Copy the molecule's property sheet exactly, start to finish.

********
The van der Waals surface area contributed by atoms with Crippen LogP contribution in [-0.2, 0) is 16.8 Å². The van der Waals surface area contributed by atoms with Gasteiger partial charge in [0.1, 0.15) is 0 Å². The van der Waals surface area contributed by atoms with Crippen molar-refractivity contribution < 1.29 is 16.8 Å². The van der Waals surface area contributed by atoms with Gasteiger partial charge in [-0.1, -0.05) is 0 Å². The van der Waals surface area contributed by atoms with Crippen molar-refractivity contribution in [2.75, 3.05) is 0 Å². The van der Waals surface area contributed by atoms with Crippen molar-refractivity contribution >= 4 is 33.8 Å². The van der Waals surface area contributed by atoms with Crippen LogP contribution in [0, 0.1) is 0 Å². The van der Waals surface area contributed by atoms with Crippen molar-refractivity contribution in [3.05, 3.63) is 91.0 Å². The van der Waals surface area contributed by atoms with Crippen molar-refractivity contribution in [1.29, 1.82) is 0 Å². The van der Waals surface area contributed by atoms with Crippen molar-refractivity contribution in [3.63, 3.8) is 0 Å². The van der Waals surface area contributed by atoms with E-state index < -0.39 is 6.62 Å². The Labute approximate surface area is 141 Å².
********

The van der Waals surface area contributed by atoms with Crippen LogP contribution in [-0.2, 0) is 16.8 Å². The van der Waals surface area contributed by atoms with Gasteiger partial charge in [0.1, 0.15) is 0 Å². The van der Waals surface area contributed by atoms with Crippen molar-refractivity contribution < 1.29 is 16.8 Å². The van der Waals surface area contributed by atoms with Gasteiger partial charge in [-0.1, -0.05) is 0 Å². The van der Waals surface area contributed by atoms with Crippen molar-refractivity contribution in [2.75, 3.05) is 0 Å². The van der Waals surface area contributed by atoms with Crippen molar-refractivity contribution >= 4 is 33.8 Å². The van der Waals surface area contributed by atoms with Crippen LogP contribution in [0, 0.1) is 0 Å². The van der Waals surface area contributed by atoms with Crippen molar-refractivity contribution in [3.05, 3.63) is 91.0 Å². The van der Waals surface area contributed by atoms with Crippen molar-refractivity contribution in [1.29, 1.82) is 0 Å². The van der Waals surface area contributed by atoms with Crippen molar-refractivity contribution in [3.63, 3.8) is 0 Å². The van der Waals surface area contributed by atoms with E-state index < -0.39 is 6.62 Å². The Labute approximate surface area is 141 Å².